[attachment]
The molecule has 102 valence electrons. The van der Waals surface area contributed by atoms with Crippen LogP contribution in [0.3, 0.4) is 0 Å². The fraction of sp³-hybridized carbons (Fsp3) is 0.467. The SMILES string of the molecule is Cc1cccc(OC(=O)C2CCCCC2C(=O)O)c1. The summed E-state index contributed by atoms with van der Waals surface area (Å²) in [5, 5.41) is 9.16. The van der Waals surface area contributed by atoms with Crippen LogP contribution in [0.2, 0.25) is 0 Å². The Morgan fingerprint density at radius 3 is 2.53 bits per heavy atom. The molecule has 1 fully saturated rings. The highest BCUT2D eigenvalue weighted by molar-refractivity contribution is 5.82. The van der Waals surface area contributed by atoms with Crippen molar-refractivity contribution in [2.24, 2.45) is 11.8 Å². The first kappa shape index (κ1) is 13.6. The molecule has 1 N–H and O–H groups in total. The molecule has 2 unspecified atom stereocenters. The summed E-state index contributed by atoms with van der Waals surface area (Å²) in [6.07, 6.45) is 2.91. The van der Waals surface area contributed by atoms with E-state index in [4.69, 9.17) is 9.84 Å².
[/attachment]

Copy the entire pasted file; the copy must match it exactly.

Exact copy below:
The molecule has 102 valence electrons. The van der Waals surface area contributed by atoms with Crippen LogP contribution in [0.3, 0.4) is 0 Å². The fraction of sp³-hybridized carbons (Fsp3) is 0.467. The SMILES string of the molecule is Cc1cccc(OC(=O)C2CCCCC2C(=O)O)c1. The summed E-state index contributed by atoms with van der Waals surface area (Å²) in [5, 5.41) is 9.16. The van der Waals surface area contributed by atoms with Crippen LogP contribution in [0.2, 0.25) is 0 Å². The Morgan fingerprint density at radius 3 is 2.53 bits per heavy atom. The molecule has 1 fully saturated rings. The highest BCUT2D eigenvalue weighted by molar-refractivity contribution is 5.82. The van der Waals surface area contributed by atoms with Crippen molar-refractivity contribution in [2.24, 2.45) is 11.8 Å². The first kappa shape index (κ1) is 13.6. The molecule has 1 N–H and O–H groups in total. The molecule has 2 unspecified atom stereocenters. The summed E-state index contributed by atoms with van der Waals surface area (Å²) in [6.07, 6.45) is 2.91. The van der Waals surface area contributed by atoms with E-state index in [4.69, 9.17) is 9.84 Å².